Angry Auckland homeowners claim major construction work at one of Auckland's most popular food hubs is causing hundreds of thousands of dollars of "earthquake-like" damage to their properties.
Brown Street resident Russell Hoban estimates cracks to his 157-year-old property's walls, outside pile and decking will cost around $100,000 to repair. He believes the damage is likely being caused by heavy vibrations taking place about 60m from his property at Ponsonby Central and has been back and forth with his insurance company who initially denied his claim.
The major development includes drilling a three-story basement car park as well as building one level of retail and hospitality space, one level of commercial offices, and a top-level residential penthouse.
Hoban has lived in his 1863-built home for 30 years, and says the works have led to the "worst year of his life," and that he feels like he is "living in a constant earthquake."
"I had to move out of my house for two weeks because the vibrations were just too awful.
"Things were falling off the walls, the tiles were creaking. The walls in every room are covered in cracks.
"I've got shingles because of the stress of it all. My elderly mother died last year so I've had to deal with all of this while grieving for her."
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Leading the construction is developer Andrew Davies, who owns more than 50 properties around Auckland, including the current Ponsonby Central building.
Davies said he wanted to "stand by" the local residents and be a "good neighbour."
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"We will work to rectify any damage once the works are complete, but it is now really in the hands of the insurance companies."
His company also said they have kept residents informed throughout the process and have stuck within the "strict" construction criteria provided by Auckland Council.
Hoban, a mature theology PHD student, said his Insurance Company IAG originally said damage being done was caused by "earth movement" which they didn't cover, and he said he had to become an "expert" in vibration management to prove his claims.
The company later accepted Hoban's claim, though the case is still to be settled.
Roger Wallace, executive manager at IAG Insurance Operation said: "This is a complex issue involving a number of parties including Auckland Council and those involved in the construction of the neighbouring commercial development.
"We regret that the claim by Mr Hoban regarding his home has yet to be settled, but we are working with all parties including Mr Hoban to conclude this matter as soon as possible."
Hoban, 60, believes works should never have been allowed to happen so close to surrounding properties, and that the council failed to offer any sufficient means for homeowners to challenge the construction.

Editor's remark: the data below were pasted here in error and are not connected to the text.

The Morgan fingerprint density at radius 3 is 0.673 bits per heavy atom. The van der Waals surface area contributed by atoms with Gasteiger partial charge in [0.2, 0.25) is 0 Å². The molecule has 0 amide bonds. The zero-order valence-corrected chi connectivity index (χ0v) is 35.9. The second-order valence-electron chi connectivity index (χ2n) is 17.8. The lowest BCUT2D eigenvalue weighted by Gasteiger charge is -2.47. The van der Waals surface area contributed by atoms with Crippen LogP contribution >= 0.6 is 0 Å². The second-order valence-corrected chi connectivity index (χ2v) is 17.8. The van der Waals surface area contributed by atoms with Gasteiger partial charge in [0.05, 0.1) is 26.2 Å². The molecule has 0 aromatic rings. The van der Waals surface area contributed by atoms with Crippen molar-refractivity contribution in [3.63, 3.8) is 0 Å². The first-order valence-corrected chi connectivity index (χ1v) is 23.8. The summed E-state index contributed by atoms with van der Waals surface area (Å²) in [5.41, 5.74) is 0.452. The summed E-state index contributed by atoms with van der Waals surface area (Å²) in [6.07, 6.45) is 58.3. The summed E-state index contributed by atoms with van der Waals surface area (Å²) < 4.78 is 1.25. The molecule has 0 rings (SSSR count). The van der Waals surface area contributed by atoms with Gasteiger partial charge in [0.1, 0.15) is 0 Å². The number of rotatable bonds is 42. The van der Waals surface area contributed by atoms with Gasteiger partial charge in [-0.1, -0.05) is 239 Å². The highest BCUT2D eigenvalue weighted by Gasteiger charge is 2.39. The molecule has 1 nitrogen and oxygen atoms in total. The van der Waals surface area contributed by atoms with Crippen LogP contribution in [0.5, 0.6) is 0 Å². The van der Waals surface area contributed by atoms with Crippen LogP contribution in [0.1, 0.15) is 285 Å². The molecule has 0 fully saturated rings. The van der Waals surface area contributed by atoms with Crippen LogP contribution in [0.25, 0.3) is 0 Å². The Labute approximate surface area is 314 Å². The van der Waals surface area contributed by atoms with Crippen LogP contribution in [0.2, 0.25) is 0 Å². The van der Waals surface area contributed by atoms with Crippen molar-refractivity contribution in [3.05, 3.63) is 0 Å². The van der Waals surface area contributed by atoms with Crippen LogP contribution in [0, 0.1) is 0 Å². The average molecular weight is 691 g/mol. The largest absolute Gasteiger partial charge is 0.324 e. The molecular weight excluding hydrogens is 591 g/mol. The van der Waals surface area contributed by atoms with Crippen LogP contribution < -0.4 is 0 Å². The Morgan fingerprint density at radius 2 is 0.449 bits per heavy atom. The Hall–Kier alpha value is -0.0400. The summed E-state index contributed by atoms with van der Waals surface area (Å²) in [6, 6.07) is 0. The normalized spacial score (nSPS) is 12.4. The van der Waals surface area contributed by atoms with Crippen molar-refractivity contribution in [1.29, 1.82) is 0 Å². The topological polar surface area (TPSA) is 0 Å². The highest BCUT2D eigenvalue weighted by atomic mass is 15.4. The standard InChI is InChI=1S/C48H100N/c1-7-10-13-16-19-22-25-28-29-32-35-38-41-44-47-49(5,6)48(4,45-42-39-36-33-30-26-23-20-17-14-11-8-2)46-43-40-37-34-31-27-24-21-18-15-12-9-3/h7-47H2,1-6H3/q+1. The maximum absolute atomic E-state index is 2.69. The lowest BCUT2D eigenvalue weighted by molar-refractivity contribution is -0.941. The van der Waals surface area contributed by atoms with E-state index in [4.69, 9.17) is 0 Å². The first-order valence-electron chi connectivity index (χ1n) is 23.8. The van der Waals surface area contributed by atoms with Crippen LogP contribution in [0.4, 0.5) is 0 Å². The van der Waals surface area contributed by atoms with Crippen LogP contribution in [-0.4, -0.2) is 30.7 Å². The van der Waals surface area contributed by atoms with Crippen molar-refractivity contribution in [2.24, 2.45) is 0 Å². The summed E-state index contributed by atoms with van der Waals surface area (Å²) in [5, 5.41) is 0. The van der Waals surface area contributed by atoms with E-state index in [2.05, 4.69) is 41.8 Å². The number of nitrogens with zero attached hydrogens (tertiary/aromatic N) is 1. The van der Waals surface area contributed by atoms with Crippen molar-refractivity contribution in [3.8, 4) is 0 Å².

He claims a meeting with council and the construction company before the work started was cancelled and messages of complaint were ignored or deflected and that there was a breakdown in the vibration management process.
"There has been no attempt at coordinating, following up complaints or offering contingency plans, even after a meeting with the council last year," said Hoban.
But Steve Pearce, manager of regulatory compliance at Auckland Council said: "During the construction, vibration experts engaged by the constructors have undertaken vibration monitoring.
"These results have been reviewed and we are satisfied that they demonstrate compliance with the standards set out in the resource consent."
Neighbouring artist, Mary Shirley, 74, has also had to deal with damage to her 1893-built property, which she believes is a result of the works at Ponsonby Central.
Damage includes multiple wall cracks, a fireplace coming away from a wall, outside decking breaking away from the house and large breaks in a garden wall.
Like Hoban, Shirley feels her voice has been ignored by the council and developers.
"You just feel like you don't matter at all," she said.
"The stress has been terrible. I lost my husband a year ago, so I didn't have the energy to fight it at the time.
"It's just all about money and profit, we're just the little people.
"The whole thing has just been terrifying. At one point I was convinced my chimney was going to fall down on top of me."
Suzanne Wilkinson, professor of construction management at Massey University believes it is "likely vibration from construction" causing the damage at nearby homes.
"The current situation seems unacceptable," she said.
"Ethics don't feature much in construction, it's more about what the contractual arrangements say [but] they should be minimising impact to surrounding properties."
Auckland residents are no strangers to damage by construction, with over 22 homeowners alleging severe damage to their properties by the city's Southern Motorway roadworks last year.
Works began at Ponsonby Central in January 2019 with a completion date expected to be the middle of next year.